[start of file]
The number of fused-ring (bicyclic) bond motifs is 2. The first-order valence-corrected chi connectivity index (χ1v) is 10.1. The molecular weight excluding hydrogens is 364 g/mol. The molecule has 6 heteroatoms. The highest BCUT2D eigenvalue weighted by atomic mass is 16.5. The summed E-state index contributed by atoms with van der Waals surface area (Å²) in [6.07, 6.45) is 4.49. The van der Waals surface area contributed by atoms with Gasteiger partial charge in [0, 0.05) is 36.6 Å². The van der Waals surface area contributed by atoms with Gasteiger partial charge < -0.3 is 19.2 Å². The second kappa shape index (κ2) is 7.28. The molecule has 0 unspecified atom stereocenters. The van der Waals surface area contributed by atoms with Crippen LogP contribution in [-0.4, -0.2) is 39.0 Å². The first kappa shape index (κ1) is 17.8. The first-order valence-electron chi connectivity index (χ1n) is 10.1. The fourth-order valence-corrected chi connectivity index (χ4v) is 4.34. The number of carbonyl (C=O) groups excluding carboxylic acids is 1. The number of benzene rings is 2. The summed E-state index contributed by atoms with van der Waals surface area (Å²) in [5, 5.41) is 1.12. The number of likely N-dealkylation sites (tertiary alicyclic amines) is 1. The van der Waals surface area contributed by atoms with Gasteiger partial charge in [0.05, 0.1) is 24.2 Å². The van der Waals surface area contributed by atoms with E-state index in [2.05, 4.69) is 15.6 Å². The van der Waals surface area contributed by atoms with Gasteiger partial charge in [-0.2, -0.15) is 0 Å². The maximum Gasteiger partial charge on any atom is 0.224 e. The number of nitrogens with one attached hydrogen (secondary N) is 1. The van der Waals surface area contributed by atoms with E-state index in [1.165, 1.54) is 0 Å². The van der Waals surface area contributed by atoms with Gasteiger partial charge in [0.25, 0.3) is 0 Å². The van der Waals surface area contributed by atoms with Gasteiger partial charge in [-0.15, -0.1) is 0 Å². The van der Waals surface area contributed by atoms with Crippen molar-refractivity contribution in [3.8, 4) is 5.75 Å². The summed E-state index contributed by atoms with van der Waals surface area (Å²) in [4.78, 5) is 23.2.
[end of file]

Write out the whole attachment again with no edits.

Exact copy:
The number of fused-ring (bicyclic) bond motifs is 2. The first-order valence-corrected chi connectivity index (χ1v) is 10.1. The molecular weight excluding hydrogens is 364 g/mol. The molecule has 6 heteroatoms. The highest BCUT2D eigenvalue weighted by atomic mass is 16.5. The summed E-state index contributed by atoms with van der Waals surface area (Å²) in [6.07, 6.45) is 4.49. The van der Waals surface area contributed by atoms with Gasteiger partial charge in [0, 0.05) is 36.6 Å². The van der Waals surface area contributed by atoms with Gasteiger partial charge < -0.3 is 19.2 Å². The second kappa shape index (κ2) is 7.28. The molecule has 0 unspecified atom stereocenters. The van der Waals surface area contributed by atoms with Crippen LogP contribution in [-0.4, -0.2) is 39.0 Å². The first kappa shape index (κ1) is 17.8. The first-order valence-electron chi connectivity index (χ1n) is 10.1. The fourth-order valence-corrected chi connectivity index (χ4v) is 4.34. The number of carbonyl (C=O) groups excluding carboxylic acids is 1. The number of benzene rings is 2. The summed E-state index contributed by atoms with van der Waals surface area (Å²) in [5, 5.41) is 1.12. The number of likely N-dealkylation sites (tertiary alicyclic amines) is 1. The van der Waals surface area contributed by atoms with Gasteiger partial charge in [0.05, 0.1) is 24.2 Å². The van der Waals surface area contributed by atoms with E-state index in [2.05, 4.69) is 15.6 Å². The van der Waals surface area contributed by atoms with Gasteiger partial charge in [-0.2, -0.15) is 0 Å². The maximum Gasteiger partial charge on any atom is 0.224 e. The number of nitrogens with one attached hydrogen (secondary N) is 1. The van der Waals surface area contributed by atoms with E-state index in [1.165, 1.54) is 0 Å². The van der Waals surface area contributed by atoms with Gasteiger partial charge in [0.25, 0.3) is 0 Å². The van der Waals surface area contributed by atoms with Gasteiger partial charge in [-0.15, -0.1) is 0 Å². The van der Waals surface area contributed by atoms with Crippen molar-refractivity contribution in [3.8, 4) is 5.75 Å². The summed E-state index contributed by atoms with van der Waals surface area (Å²) in [4.78, 5) is 23.2.